Author Archives: hagop sarkissian

KIM Sungmoon – Columbia Society for Comparative Philosophy Lecture: “BEYOND THE PLURALISM DILEMMA — A CONSTITUTIONAL RECONSTRUCTION OF CONFUCIAN DEMOCRACY” Friday Nov 8

THE COLUMBIA SOCIETY FOR COMPARATIVE PHILOSOPHY

Welcomes: KIM SUNGMOON (City University of Hong Kong)
With responses from: OMAR DAHBOUR  (Hunter College & Graduate Center, CUNY)

Please join on November 8, 2019 at 5:30 for his lecture entitled,

BEYOND THE PLURALISM DILEMMA — A CONSTITUTIONAL RECONSTRUCTION OF CONFUCIAN DEMOCRACY

Recently, a group of scholars has challenged the moral legitimacy of Confucian democracy from a liberal philosophical standpoint. Continue reading →

Richard Kim – Columbia Society for Comparative Philosophy Lecture: “THE ROLE OF NEGATIVE EMOTIONS IN THE GOOD LIFE: REFLECTIONS FROM THE ZHUANGZI” Friday October 11 at 5:30pm

THE COLUMBIA SOCIETY FOR COMPARATIVE PHILOSOPHY

Welcomes: RICHARD KIM (Loyola University Chicago)
With responses from: CHRISTOPHER GOWANS  (Fordham University)

Please join on October 11, 2019 at 5:30 for his lecture entitled,

THE ROLE OF NEGATIVE EMOTIONS IN THE GOOD LIFE: REFLECTIONS FROM THE ZHUANGZI

ABSTRACT: The philosophical and psychological literature on well-being tend to focus on the prudential value of positive emotions such as pleasure, joy, or gratitude. But how do the negative emotions such as grief fit into our understanding of well-being? It is often assumed that negative emotions are intrinsically bad far us and that we should work toward eliminating them, especially from the perspective of our own well-being. Continue reading →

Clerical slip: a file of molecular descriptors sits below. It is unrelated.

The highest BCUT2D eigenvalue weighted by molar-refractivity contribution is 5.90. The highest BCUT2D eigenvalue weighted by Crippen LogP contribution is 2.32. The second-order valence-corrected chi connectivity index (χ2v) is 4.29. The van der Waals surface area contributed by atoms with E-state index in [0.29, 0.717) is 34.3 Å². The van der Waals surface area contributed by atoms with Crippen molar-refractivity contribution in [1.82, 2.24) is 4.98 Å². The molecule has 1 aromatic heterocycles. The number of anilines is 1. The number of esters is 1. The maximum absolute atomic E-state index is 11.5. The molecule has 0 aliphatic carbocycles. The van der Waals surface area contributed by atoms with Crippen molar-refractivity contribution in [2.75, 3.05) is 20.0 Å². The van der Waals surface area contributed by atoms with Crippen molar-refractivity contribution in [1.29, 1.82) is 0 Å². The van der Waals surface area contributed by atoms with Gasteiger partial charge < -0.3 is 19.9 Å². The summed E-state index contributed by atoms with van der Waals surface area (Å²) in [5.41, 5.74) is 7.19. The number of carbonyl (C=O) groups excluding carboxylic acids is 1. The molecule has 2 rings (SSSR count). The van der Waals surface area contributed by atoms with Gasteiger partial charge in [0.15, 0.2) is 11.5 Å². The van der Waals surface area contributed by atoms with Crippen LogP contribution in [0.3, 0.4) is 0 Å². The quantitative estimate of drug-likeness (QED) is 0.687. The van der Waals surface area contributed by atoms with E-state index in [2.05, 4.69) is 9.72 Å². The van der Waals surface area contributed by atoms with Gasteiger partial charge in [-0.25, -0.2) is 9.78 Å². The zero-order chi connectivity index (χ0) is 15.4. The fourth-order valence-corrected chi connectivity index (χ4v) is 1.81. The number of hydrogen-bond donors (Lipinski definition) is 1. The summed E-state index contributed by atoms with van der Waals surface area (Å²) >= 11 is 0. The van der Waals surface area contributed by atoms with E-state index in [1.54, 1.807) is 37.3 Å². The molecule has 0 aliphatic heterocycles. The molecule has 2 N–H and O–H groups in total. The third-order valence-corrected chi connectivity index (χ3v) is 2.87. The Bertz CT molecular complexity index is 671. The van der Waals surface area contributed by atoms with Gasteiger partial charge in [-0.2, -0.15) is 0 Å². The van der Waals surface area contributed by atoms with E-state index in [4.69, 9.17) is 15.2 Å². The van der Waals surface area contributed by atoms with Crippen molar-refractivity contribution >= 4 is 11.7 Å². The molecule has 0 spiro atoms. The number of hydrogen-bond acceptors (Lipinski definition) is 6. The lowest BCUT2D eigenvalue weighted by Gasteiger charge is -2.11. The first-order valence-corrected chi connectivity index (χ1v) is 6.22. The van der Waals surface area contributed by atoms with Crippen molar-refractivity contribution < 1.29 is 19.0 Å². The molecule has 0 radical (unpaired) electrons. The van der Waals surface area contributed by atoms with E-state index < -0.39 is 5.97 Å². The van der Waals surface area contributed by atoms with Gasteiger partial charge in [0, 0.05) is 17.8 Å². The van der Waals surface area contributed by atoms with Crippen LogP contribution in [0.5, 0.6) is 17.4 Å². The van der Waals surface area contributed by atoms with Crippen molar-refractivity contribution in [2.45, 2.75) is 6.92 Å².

Timothy Connolly – Columbia Society for Comparative Philosophy Lecture: “Confucian Approaches to Intergenerational Ethics” Friday Mar 29 at 5:30pm

THE COLUMBIA SOCIETY FOR COMPARATIVE PHILOSOPHY

Welcomes: Timothy Connolly (East Stroudsburg University)
With a response from: Susan Blake (Bard College)

Please join on us at Columbia University’s Religion Department on FRIDAY, March 29th at 5:30 PM for his lecture entitled:

Confucian Approaches to Intergenerational Ethics

ABSTRACT: Since Confucianism is an intergenerational phenomenon, it should have unique insights into ethical issues surrounding our obligations to future generations. Continue reading →

Lecture by Roger Ames this coming Friday March 15 at the New School (New York)

Roger T. Ames 安樂哲 on
“Deweyan and Confucian Ethics: A Challenge to the Ideology of Individualism”

FRIDAY, MARCH 15, 2019 AT 4:00 PM to 6:00 PM
Wolff Conference Room, Room D1103, Albert and Vera List Academic Center
6 East 16th Street, New York, NY 10003

Click here for more info (includes a link to register to attend)

ABSTRACT: John Dewey, in his resistance to foundational individualism, declares that individual autonomy so conceived is a fiction; for Dewey, it is association that is a fact. In his own language: Continue reading →

Edward Slingerland – Columbia Society for Comparative Philosophy Lecture: “Body and Mind in Early China: Embodied Cognition, Digital Humanities, and the Project of Comparative Philosophy” Friday Mar 8 at 5:30pm

THE COLUMBIA SOCIETY FOR COMPARATIVE PHILOSOPHY